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'Kids for Cash' is about corrupt judges exchanging children's lives for money

On Feb. 27, 2014 New York movies Examiner Dorri Olds landed an exclusive interview with filmmaker Robert May. The topic was May's movie, "Kids for Cash," which tells the true story of two corrupt judges, Mark A. Ciavarella and Michael Conahan.

Judge Mark A. Chiavarella on the courthouse steps. Sandy Fonzo rages at him. When her son came home after years in a juvenile facility he killed himself.
Judge Mark A. Chiavarella on the courthouse steps. Sandy Fonzo rages at him. When her son came home after years in a juvenile facility he killed himself.
SenArt Films

Together the two judges sent 3,000 kids to a for-profit juvenile detention center in exchange for what they called "fees." The truth is it was a case of greed and extortion and benefiting from ruining the lives of children and their families. Some of the children killed themselves. The money they "earned" for punishing children was $2.8 million dollars.

The children, most of them in their early teens, were sent away for the “crimes” of fights with a classmate, a fake MySpace page, cursing, talking back, hair pulling, you name it. These kids were sent away for years. They lost their innocence and were robbed of normal childhoods.

The movie is filled with suspense and seems like a fictional thriller. Unfortunately it really happened.

Filmmaker Robert May said he had been working on another movie project when he stumbled onto his story. He tells the shocking details of what happened.

Dorri Olds: You were in Luzerne County when the story broke in 2009, correct?

Robert May: Yes, I was there working on another project, coincidentally about greed and power, but decided to put that aside. My producing partner wanted to get the real story. It’s hard to say why those two judges came forward to speak to us. Ciaverella seemed to need to explain that there was more to the story. Maybe because we were not sitting in judgment they felt they could speak to us.

Did you feel this story was unfolding like a thriller?

Oh yes. It was like a Charles Dickens tale about twists and turns and betrayal.

Did you ever feel any compassion or empathy for Judge Ciaverella?

It was important for me not to be judgmental. I approached all of the interviews the same way. They were in three-hour increments so we could get to the meat of the story during our conversations and they were great conversations. I certainly saw a vanity with the judge. I saw a failed human. I didn’t know what to expect at first but that’s the best way I can say it. I know that audiences have been split on how much empathy they have for both judges. Some do and some don’t. It was an incredible ride.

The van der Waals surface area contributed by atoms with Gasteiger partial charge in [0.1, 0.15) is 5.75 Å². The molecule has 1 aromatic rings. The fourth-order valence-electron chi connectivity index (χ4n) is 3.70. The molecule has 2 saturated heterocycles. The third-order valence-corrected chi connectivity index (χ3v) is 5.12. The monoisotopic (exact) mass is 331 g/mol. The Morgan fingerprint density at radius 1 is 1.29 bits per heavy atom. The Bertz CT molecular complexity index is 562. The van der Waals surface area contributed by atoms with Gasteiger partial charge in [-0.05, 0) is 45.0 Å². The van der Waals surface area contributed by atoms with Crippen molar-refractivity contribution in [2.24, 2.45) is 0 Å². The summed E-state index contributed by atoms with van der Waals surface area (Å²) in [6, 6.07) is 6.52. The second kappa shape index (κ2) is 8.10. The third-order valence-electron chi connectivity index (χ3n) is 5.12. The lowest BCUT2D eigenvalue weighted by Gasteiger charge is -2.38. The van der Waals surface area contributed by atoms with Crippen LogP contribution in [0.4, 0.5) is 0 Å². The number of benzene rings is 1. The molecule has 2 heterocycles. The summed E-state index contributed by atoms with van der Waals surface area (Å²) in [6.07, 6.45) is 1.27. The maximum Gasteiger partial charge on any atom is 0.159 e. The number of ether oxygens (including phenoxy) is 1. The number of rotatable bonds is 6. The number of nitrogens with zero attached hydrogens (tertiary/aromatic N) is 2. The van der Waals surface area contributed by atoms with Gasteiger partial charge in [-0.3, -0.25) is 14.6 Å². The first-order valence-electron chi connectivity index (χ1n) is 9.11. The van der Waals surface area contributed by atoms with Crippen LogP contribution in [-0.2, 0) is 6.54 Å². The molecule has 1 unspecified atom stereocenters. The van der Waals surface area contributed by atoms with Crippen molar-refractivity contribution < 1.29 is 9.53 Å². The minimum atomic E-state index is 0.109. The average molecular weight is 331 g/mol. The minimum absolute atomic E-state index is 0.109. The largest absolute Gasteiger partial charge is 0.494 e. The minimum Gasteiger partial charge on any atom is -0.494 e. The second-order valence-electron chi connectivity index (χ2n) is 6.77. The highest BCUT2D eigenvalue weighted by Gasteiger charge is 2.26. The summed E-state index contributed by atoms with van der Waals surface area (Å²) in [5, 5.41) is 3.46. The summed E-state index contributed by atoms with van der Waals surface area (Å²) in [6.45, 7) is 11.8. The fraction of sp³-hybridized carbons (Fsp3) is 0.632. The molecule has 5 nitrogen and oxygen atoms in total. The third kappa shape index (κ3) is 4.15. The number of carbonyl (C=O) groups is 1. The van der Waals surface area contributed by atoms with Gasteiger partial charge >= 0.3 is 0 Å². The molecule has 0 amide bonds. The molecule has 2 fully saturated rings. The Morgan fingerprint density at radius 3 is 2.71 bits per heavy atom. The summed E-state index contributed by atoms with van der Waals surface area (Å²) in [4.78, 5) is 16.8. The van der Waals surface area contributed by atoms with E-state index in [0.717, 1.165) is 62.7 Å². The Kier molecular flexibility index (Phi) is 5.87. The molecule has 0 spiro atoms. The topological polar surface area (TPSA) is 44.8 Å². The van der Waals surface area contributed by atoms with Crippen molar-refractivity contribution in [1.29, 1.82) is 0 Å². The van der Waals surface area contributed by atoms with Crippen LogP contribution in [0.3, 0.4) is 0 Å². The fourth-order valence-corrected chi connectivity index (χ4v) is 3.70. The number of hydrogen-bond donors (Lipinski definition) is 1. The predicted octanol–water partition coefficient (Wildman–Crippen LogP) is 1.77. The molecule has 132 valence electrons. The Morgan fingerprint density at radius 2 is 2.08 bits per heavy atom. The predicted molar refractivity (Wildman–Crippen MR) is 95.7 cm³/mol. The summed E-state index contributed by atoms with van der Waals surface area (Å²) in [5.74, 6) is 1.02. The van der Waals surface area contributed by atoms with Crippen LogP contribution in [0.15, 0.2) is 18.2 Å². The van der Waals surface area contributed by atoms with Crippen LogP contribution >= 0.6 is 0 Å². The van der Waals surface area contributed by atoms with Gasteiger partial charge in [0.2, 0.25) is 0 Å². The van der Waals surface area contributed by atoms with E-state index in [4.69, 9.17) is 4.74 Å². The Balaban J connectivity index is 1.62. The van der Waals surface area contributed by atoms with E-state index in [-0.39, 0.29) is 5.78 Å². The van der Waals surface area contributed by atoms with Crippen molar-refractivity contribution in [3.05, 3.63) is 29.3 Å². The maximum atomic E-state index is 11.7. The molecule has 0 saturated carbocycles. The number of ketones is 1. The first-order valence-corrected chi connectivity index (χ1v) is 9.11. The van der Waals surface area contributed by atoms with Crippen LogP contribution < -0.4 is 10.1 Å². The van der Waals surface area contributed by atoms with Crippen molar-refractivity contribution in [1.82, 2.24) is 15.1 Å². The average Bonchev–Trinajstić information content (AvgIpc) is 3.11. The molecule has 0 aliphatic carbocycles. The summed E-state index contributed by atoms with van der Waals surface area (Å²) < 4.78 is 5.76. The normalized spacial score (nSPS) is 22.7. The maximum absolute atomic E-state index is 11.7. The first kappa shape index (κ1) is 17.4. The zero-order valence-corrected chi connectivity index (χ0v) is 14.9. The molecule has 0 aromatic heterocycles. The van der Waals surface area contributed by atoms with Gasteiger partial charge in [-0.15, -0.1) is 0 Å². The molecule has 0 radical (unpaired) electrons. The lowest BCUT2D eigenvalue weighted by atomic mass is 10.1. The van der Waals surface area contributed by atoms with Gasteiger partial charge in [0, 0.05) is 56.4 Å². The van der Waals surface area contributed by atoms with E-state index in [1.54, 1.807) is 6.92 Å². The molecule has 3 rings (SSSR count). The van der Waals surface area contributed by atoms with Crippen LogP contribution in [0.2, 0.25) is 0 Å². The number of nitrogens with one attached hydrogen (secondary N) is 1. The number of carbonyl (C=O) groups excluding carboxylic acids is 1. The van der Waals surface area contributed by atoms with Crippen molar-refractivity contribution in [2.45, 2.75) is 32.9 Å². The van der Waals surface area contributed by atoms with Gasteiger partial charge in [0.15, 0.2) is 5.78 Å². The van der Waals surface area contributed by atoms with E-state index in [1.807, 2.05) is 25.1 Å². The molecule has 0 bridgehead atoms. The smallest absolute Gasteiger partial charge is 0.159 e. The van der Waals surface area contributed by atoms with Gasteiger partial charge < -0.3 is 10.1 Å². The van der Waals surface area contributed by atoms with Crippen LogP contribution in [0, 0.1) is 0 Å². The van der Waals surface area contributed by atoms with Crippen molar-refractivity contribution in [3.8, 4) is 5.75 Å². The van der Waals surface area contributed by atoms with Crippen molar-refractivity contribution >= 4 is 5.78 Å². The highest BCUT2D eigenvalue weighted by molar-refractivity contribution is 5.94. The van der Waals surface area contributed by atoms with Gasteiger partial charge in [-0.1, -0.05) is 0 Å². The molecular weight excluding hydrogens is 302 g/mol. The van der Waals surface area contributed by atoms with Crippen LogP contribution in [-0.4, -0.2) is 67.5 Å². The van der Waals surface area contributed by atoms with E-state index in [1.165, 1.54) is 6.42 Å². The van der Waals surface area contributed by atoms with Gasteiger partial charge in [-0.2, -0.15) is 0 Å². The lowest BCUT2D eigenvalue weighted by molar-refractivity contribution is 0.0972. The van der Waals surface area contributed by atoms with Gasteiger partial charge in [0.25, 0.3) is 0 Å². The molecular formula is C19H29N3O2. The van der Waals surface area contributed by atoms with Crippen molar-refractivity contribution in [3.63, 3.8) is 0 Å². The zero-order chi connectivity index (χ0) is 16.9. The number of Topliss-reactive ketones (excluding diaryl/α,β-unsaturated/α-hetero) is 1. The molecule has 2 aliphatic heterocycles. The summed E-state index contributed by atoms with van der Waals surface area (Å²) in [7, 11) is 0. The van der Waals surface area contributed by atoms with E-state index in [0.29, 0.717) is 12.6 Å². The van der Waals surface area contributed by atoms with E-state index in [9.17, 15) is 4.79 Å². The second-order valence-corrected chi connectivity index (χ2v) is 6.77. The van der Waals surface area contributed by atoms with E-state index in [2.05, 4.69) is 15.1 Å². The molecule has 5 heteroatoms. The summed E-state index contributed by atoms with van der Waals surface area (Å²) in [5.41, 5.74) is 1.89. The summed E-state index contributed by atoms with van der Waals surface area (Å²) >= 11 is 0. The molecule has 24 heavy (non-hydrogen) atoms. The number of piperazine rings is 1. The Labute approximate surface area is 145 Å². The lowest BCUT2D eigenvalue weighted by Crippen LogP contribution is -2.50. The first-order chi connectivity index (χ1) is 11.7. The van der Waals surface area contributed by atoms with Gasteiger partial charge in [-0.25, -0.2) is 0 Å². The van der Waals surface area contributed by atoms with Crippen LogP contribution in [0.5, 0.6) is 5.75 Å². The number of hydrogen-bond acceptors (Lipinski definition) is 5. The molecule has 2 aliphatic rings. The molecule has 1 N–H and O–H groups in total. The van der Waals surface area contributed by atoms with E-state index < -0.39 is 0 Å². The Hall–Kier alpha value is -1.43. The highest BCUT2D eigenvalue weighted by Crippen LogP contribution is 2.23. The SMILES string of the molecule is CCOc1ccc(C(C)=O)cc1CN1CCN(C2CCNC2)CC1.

Do you think Judge Ciaverella believed in what he was doing or was he totally driven by greed?

I think that’s up for the audience to decide but the evidence points to him believing in what he was doing. He ran on a platform of zero tolerance before it was popular. He was reelected for a 10-year term. The police loved him. The school had him come speak to students every year. He had a long list of speaking engagements speaking at many schools and talked about his zero tolerance policy. The parents of any kid who was being arrested loved him. So I think he was boosted by his beliefs. And he was there before Columbine so I think he thought he was a man before his time. After Columbine he got even tougher. For him, he was thinking, ‘I’m doing the right thing. I think I am and everybody is telling me that I am.’ His own kids talk about how he was zero tolerant when they were growing up.

In Pennsylvania alone, after Columbine, school-based arrests increased by 300 percent, which is pretty incredible. After Columbine the school violence was going down and student arrests were going up all around the country.

Do you think that this type of thing happened in other states but judges weren’t caught?

We’ve screened the movie all around the country and asked moviegoers and we’re told that the kind of situations that have happened are depicted in the film. We screened the film in Washington and there was a judge who pulled me aside and he said, “I just want to let you know that I’ve done everything that has been depicted in this movie but of course I’ve never taken any money.” I think he felt that he needed to say that to somebody. I understood what he was saying because we screened it to a lot of judges around the country and you could tell that they were emotional, perhaps because they were tougher on kids than maybe they ought to have been but certainly taking money makes it completely different.

"Kids for Cash" opened Feb. 28, 2014 in select theaters. To learn more visit the website:

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